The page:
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May 23, 2011 - Rob Weaver
Today’s editorial concerns a proposal to lease the Ohio Turnpike, and in my blog I want to take the concept of privatization to transportation on a national level.
I suggest a long-term lease of Amtrak.
Amtrak, created by the Rail Passenger Service Act of 1970, operates passenger rail service in the United States. Although the official name -- National Rail Passenger Corp. -- sounds like a business, and Amtrak is structured as a corporation, its board members are presidential appointees and its stock is controlled by the government. What this means is Amtrak is run like a bureaucracy, not a business.
A business exists to earn a profit by selling products or services to customers. If not, it will cease to exist. A bureaucracy exists by getting money in the national budget. Amtrak has gotten more than $40 billion during its existence. Last year, Amtrak received $563 million in operating subsidies and $1 billion in capital and debt service grants. The stimulus act provided another $1.3 billion.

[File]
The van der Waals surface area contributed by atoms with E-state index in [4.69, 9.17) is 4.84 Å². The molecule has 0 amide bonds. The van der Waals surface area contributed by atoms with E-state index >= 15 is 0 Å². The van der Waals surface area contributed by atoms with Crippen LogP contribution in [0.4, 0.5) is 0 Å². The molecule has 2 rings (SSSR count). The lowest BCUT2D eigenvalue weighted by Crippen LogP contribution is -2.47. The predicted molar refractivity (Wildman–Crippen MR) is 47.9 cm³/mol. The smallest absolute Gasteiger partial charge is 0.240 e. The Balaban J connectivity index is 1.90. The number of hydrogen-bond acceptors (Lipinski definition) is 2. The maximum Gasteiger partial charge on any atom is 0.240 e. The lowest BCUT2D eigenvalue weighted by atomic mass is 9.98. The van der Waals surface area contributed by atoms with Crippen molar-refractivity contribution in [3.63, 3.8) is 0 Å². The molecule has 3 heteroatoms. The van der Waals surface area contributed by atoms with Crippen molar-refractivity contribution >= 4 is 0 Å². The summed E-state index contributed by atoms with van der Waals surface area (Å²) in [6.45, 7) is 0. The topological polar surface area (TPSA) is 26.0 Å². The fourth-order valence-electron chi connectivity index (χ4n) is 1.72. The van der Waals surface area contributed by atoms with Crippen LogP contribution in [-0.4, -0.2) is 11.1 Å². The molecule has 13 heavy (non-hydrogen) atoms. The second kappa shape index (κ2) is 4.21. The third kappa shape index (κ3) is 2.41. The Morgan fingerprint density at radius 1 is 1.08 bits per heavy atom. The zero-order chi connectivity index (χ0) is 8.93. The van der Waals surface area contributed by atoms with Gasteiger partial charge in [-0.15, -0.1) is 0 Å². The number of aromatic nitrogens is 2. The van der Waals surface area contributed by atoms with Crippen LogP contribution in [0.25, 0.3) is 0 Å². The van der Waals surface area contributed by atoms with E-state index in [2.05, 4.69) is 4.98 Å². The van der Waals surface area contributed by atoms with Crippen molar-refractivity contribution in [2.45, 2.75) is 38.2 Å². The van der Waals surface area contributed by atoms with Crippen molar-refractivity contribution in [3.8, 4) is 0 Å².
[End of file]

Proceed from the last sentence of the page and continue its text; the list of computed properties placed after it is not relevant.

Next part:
Traveling by train is less convenient than driving and slower than flying. Of course, buses are saddled by the same disadvantages, but bus lines stay in business by beating airfares and the cost of owning a car.
It’s time to let a private entity try to make money by transporting passengers by rail. Railroads seem to be doing a good job of moving freight in a cost-competitive manner.
There’s another compelling reason to sell -- or at least pursue a long-term lease of -- Amtrak. The Passenger Rail Investment and Improvement Act of 2008 will require states which have the passenger service to negotiate cost-sharing agreements with Amtrak in 2013.
It’s a good thing Ohio opted out of subsidizing high-speed rail service between Cleveland and Cincinnati. In less than two years, Ohioans may be subsidizing slow-speed rail service.
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